Task sequence fails at “Apply Operating System” with “Failed to make volume X: bootable”
Several problems can cause this error.
This issue is indicated by log content similar to the following text:
MakeVolumeBootable( pszVolume ),
Failed to make volume E: bootable.
Please ensure that you have set an active partition on the boot
disk before installing the operating system.
Unspecified error (Error: 80004005; Source: Windows)
Process completed with exit code 2147500037
This issue can be related to two different scenarios:
- If you are using a Format & Partition action in your task sequence to partition the hard drives, make sure that you select the check box for Make this the boot partition on one of the partitions.
If you do not make a drive bootable and the computer has only the single drive, the task sequence engine automatically makes one of the partitions the boot partition. But if there are multiple drives, the task sequence engine cannot determine which drive should be bootable, and you see this error.
- If you upgraded from the Configuration Manager RTM to SP1, you might have a problem if both hard drives are completely raw. If you have never partitioned the drives, a known bug in Windows PE prevents Windows PE from determining the drive where it was booted, and you see this error.
This situation is likely on a server with a RAID controller where you have just formed two or more RAID sets. The new RAID sets are completely raw because they have never existed before.
The only workaround to the problem of multiple raw drives is to manually boot into Windows PE and run “diskpart” to partition at least one of the drives. Then run the task sequence again. The task sequence should work.
The known problem with Windows PE is fixed in Windows Vista SP1 and hence in the Windows PE that is derived from Vista SP1.
Install Configuration Manager 2007 SP1
Configuration Manager 2007 SP1 includes the SP1 version of the Windows Automated Installation Kit (WAIK). Download and install Configuration Manager SP1 to get the new version.
Upgrading to Configuration Manager 2007 SP1 automatically updates your default boot images, but does not automatically upgrade the IBM boot images.
Upgrade the IBM boot images by rerunning the IBM Deployment Pack installer and selecting “Modify”. You must also update your distribution points so that the new images are used. You should also update the distribution points for the default boot images as well.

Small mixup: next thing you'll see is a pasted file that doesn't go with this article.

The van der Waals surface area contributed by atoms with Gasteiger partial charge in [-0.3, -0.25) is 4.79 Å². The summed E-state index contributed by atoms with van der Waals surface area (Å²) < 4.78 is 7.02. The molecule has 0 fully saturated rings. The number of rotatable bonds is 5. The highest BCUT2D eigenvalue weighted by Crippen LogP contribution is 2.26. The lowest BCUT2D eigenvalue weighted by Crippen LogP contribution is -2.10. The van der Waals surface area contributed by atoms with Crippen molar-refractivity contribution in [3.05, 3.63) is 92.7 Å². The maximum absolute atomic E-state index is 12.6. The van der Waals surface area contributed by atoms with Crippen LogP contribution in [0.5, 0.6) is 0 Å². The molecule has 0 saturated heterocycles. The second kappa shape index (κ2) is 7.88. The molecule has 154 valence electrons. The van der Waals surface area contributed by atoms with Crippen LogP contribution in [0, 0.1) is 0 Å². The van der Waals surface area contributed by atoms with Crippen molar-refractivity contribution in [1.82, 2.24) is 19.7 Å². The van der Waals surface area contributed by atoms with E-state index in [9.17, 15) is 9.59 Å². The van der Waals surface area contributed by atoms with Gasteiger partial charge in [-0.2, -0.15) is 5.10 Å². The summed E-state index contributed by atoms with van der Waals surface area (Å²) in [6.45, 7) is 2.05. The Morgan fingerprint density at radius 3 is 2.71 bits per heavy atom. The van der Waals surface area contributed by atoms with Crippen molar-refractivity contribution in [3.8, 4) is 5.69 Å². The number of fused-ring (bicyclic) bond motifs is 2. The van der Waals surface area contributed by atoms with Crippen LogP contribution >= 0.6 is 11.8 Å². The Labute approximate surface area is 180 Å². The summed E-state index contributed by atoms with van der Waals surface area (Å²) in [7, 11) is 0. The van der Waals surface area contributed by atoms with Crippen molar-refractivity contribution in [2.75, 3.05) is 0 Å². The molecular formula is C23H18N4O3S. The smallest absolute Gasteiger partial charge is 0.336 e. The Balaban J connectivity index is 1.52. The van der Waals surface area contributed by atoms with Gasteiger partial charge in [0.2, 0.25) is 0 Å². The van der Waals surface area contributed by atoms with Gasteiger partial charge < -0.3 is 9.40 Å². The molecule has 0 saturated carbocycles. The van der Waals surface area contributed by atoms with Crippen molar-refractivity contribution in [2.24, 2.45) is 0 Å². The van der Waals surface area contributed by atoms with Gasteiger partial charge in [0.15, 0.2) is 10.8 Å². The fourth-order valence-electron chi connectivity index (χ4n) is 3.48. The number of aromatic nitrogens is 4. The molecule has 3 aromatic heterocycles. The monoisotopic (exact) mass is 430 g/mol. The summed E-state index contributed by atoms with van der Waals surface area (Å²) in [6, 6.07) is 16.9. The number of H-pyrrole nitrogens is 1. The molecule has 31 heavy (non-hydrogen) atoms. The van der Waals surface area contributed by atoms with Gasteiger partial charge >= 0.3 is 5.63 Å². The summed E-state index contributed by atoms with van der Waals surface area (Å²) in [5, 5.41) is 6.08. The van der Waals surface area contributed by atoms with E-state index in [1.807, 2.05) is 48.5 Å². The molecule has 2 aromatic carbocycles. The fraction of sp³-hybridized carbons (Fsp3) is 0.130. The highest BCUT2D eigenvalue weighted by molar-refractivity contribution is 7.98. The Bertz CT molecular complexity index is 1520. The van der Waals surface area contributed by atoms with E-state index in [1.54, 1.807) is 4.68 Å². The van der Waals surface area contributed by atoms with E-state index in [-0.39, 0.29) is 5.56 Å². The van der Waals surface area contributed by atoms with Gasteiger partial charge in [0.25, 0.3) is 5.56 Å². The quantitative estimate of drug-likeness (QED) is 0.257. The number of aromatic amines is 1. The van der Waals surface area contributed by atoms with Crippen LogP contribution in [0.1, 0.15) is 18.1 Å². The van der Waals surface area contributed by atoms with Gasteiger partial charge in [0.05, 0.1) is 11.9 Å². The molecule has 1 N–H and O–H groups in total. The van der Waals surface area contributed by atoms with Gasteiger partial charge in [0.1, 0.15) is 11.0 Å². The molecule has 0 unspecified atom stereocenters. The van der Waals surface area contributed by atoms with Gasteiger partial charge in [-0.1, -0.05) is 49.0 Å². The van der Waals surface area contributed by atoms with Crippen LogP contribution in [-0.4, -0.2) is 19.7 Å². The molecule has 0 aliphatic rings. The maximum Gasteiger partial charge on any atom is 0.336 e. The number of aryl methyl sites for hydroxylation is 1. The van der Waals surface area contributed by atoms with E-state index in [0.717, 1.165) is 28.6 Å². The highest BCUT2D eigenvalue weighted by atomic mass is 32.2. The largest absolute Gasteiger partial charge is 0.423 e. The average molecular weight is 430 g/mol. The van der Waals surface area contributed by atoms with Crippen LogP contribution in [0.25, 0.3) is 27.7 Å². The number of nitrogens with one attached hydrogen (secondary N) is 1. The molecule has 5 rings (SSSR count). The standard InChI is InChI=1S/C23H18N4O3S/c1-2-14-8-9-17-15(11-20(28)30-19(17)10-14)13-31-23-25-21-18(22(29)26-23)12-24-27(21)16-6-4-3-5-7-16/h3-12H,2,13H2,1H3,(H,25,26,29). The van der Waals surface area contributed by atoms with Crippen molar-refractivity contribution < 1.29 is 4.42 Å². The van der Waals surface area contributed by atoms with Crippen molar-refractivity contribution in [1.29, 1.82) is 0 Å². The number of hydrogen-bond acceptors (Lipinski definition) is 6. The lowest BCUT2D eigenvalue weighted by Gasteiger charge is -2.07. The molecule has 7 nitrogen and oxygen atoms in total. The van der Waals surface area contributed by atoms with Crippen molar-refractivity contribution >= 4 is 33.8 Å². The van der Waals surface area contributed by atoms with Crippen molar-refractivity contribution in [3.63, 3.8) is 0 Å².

The product installer detects the version of WinPE that is currently in use by the default boot images. If the default boot images are not Vista SP1, the product cannot install.
How to tell if your boot images are upgraded to Vista SP1
Boot image properties contain an identifier for “OS Version.”
Perform this procedure to see the version of WinPE in your boot images:
- Click Computer ManagementOperating System DeploymentBoot ImagesIBM Deployment.
- Right-click the boot image and select Properties.
- Click Images.
- Check the OS Version property for a value of 6.0.6001.18000 or greater.
What to do if your boot images are not upgraded to Vista SP1
You can manually recreate your boot images using the Windows AIK and following the steps listed in Technet: How to Add a Boot Image to Configuration Manager.
If your Configuration Manager processes permit, you might find it easier to remove the old boot image packages using the Admin Console, delete the files in the OSDboot directories, and rerun the SP1 upgrade installation.
How to tell if WAIK was upgraded to Vista SP1
- Click Start > Run; then run the Regedit command.
- Navigate to HKEY_LOCAL_MACHINESOFTWAREMicrosoftComponentStudio.
- There should be a single key under this key, which is named with the number of the Windows AIK version.
Note: Only one version of Windows AIK can be installed. However, an uninstall operation might have failed to remove the registry key.
In such a case, the registry key with the highest version number should be the correct version number.
What to do if Windows AIK was not upgraded to Vista SP1
Configuration Manager is supposed to automatically upgrade the Windows AIK version during an upgrade to Configuration Manager SP1. If that did not occur, try manually uninstalling Windows AIK and rerunning the Configuration Manager SP1 upgrade.
To download Windows AIK, see the Microsoft Download Center: AIK page.
System environment variables are not carried over to the next action in the task sequence
When a task sequence runs, commands run in a command shell. When the task ends, so does the command shell environment, which causes the loss of any system variables that are defined in the task.
To pass variables between tasks, set the variables as “Task Sequence variables,” “Collection variables,” or “Machine variables.”